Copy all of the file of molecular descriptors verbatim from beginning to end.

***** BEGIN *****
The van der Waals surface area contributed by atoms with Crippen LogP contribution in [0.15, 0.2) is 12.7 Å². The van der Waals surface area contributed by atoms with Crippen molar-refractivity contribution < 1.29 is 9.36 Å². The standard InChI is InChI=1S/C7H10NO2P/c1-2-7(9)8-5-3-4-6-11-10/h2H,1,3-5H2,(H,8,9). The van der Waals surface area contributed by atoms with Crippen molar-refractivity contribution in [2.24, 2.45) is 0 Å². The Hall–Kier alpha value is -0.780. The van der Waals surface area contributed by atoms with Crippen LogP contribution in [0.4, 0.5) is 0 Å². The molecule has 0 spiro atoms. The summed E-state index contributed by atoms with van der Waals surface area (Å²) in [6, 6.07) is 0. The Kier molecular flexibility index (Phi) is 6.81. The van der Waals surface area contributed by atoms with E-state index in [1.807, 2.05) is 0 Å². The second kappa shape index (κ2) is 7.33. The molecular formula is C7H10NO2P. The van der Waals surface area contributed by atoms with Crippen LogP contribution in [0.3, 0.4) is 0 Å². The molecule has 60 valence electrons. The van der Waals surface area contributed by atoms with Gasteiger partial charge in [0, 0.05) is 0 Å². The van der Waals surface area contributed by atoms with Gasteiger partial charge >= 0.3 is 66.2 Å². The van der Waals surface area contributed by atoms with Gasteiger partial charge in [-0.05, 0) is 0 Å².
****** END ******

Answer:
The van der Waals surface area contributed by atoms with Crippen LogP contribution in [0.15, 0.2) is 12.7 Å². The van der Waals surface area contributed by atoms with Crippen molar-refractivity contribution < 1.29 is 9.36 Å². The standard InChI is InChI=1S/C7H10NO2P/c1-2-7(9)8-5-3-4-6-11-10/h2H,1,3-5H2,(H,8,9). The van der Waals surface area contributed by atoms with Crippen molar-refractivity contribution in [2.24, 2.45) is 0 Å². The Hall–Kier alpha value is -0.780. The van der Waals surface area contributed by atoms with Crippen LogP contribution in [0.4, 0.5) is 0 Å². The molecule has 0 spiro atoms. The summed E-state index contributed by atoms with van der Waals surface area (Å²) in [6, 6.07) is 0. The Kier molecular flexibility index (Phi) is 6.81. The van der Waals surface area contributed by atoms with E-state index in [1.807, 2.05) is 0 Å². The second kappa shape index (κ2) is 7.33. The molecular formula is C7H10NO2P. The van der Waals surface area contributed by atoms with Crippen LogP contribution in [0.3, 0.4) is 0 Å². The molecule has 60 valence electrons. The van der Waals surface area contributed by atoms with Gasteiger partial charge in [0, 0.05) is 0 Å². The van der Waals surface area contributed by atoms with Gasteiger partial charge >= 0.3 is 66.2 Å². The van der Waals surface area contributed by atoms with Gasteiger partial charge in [-0.05, 0) is 0 Å².